Everyone wants to feel accepted, especially young people. Childhood friendships influence the way kids will interact with others as an adult, and also contribute greatly to their self-esteem.
The dynamics of friendship groups, especially in our highly-connected society, can present real challenges such as peer pressure and conflict. Kids might feel they have to change to conform to the group’s rules, even if they don’t agree.
Being able to identify the difference between belonging to a group, as opposed to trying to fit in to be popular, is vital for kids to understand.
When we belong somewhere we are accepted for who we are. We don’t need to change to be worthy of being included. Being part of this type of friendship group makes us feel good about ourselves and reinforces our self-worth.
In contrast, fitting in often requires us to modify ourselves to fit the mould of the group. Kids may strive to be more sporty, academic, popular or cool to fit in to a particular clique.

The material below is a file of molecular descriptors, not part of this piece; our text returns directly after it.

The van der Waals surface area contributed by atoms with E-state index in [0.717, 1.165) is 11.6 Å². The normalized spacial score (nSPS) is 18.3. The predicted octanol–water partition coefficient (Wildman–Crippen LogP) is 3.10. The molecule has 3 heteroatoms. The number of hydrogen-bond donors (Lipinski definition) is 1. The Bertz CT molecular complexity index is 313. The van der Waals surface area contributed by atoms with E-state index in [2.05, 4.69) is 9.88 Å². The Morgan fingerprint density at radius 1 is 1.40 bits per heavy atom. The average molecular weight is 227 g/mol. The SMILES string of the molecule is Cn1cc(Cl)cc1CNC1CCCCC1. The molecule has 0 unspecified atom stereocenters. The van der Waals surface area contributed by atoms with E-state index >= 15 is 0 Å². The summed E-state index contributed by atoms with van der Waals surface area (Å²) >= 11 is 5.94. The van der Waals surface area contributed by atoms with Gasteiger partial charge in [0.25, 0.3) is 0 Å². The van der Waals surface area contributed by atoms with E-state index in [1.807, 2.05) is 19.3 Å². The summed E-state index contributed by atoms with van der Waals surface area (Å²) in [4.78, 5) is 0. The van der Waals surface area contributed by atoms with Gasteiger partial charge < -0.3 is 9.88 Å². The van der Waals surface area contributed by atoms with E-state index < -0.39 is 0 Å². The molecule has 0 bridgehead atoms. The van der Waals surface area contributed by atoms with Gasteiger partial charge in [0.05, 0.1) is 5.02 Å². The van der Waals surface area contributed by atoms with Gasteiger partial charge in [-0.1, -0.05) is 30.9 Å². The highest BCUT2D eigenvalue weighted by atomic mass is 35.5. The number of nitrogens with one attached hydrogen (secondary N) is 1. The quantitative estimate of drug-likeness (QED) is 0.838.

So how do we encourage our children to make positive friendships and to understand the dynamics of groups?
Here’s a few tips:
- Teach children the value of individual friendships, rather than focusing on the group. The ‘group mentality’ reinforces unhealthy thinking patterns like stereotyping and discrimination. Children should be encouraged to focus on what works in their individual friendships.
- Encourage them to keep their own personal values and interests in mind when choosing who they associate with, and to ask themselves whether they are compromising those values just to fit in.
- Remind them that friendships are often fluid; they change with time and circumstances. Sharing some of your own experiences can be very helpful.
- Encourage diversification and openness in their friendship groups. Not only can they learn from differences, but it will also discourage stereotyping and conformity within the group.
- Reinforce your child’s sense of belonging to the family unit, friendship groups outside of school and in the community, by encouraging open communication and consistency with routines. This will help protect their self-esteem from any adverse interactions with groups at school.
Sam Jockel is the Founder and CEO of Parent TV, a go-to platform for on demand video resources aimed at supporting parents, schools, childcare centre professionals and organisations.
For more information visit parenttv.com.